The Working Percussionist (Pt. 1) “Hit the Streets”

By Dave Gerhart

For the past 13 years, I have been a lecturer at the Bob Cole Conservatory of Music @ CSU, Long Beach, and every semester my students ask me what it takes to succeed as a working percussionist. Now that it is April and the semester is coming to an end, I thought I would include some of those thoughts here and ask the DrumChattr community to add their feedback about this topic in the Chattr Section.

I strongly believe we need to create our own opportunities in order to “succeed” as a working musician. Sure, some of us are going to win a Symphony audition or be at the right place at the right time, but more likely, you are going to have to work hard, practice a lot, meet and connect with people and hustle any gig you can get. One of the first things I recommend is to start a private lesson studio and offer your services to school districts and drum lines. Start developing a relationship with the local schools in your area. Offer to do a masterclass (for free) in exchange for passing out your business card or a flyer. Once you have secured some students, make sure you have somewhere to teach. Be sure you have all equipment that is needed as well as handouts, practice pads, metronomes, pencils, a mirror and anything else you need for the lesson. Remember that first impressions are important and if you look unorganized, the student (or their parents who are paying for the lessons) will find someone else. Create a good learning environment at your studio. This space will not only be used for lessons, but it is YOUR practice space too. Make it a place where you want to spend time. Hang your diploma, some photos, banners or inspirational items.

OK, now that you have set-up your private lesson studio, it is time to “hit the streets” and get some gigs. Over the years, the stress has been placed on playing the most incredibly difficult four mallet marimba solo or SD etude. Don’t get me wrong, I think it is very important to learn these pieces for listening, developing musicality and stretching your technical ability, but if you can’t play V-I (in tune) on a timpani or play a suspended cymbal roll properly, it won’t matter how well you can play “Merlin,” you will be sitting at home wondering why the phone isn’t ringing. If I look back at the last 10 symphonic/chamber/church gigs that I have played, I haven’t touched a marimba and I would venture a guess that this is true for most of our members in the community. (Note: I am not counting any University related performance. I am talking about professional, paid gigs).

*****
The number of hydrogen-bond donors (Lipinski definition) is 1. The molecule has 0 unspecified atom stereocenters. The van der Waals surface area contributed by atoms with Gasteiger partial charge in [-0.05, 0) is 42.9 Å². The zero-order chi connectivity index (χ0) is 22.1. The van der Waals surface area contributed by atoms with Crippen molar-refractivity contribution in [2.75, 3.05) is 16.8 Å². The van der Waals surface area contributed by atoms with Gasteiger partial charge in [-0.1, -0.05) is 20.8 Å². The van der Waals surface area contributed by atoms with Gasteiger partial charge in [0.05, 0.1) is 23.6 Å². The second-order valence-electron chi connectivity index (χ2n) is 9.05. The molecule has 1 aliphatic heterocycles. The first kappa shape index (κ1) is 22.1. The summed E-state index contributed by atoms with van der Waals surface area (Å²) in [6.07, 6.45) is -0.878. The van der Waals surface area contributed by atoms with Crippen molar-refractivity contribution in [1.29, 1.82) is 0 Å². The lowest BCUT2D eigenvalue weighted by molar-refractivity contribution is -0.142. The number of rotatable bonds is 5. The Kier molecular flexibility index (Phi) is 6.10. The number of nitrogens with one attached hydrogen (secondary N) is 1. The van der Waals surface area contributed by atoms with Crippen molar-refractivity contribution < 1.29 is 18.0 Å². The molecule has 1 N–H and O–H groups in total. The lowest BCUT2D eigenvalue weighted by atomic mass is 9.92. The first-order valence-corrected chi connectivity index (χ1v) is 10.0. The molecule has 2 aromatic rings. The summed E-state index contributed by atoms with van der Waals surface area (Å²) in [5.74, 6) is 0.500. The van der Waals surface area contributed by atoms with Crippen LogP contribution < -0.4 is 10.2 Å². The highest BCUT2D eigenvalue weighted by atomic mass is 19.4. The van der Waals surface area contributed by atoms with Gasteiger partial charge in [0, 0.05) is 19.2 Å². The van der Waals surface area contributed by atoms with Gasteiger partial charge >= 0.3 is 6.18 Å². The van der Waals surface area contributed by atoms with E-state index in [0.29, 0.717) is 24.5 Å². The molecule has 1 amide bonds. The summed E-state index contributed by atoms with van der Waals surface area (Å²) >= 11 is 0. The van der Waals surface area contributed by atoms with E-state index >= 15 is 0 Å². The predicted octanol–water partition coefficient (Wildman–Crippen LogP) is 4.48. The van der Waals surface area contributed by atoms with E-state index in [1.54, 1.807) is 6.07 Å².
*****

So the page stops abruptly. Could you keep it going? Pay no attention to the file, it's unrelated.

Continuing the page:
With that being said, here’s my list of a couple suggestions for succeeding on your next gig:

AKA “It is important to know how to…”
1) …play V-I on timpani in all keys
2) …play cymbal rolls in the correct place (from one phrase to another, at a key change or at the climax of a piece)
3) …play steady time with a shaker
4) …play some grooves on congas or djembe
5) …know some basic “Rock and Roll” tambourine technique (especially for a church gig)

Lastly, I think it is important to own good equipment. I know it is difficult to go out and buy the most expensive equipment while you are in college, but I would recommend that you start early and try to accumulate equipment as soon as possible. Remember that birthdays and holidays are good times to ask for equipment. A good “starter” list would include:

1) Tambourine
2) Triangle and Beaters
3) Good Mallets (Showing up on a timpani gig with mallets that look like they are falling apart is not a good idea)
4) Suspended Cymbal (17″ – 19″) and Stand (with felts, washers and plastic sleeve)
5) Djembe or Congas

These lists are in no particular order. Am I forgetting something? What do you recommend to your students? Leave a comment in the Chattr Section.

In Part 2 of this series, I will address how to start building a web presence for your personal brand.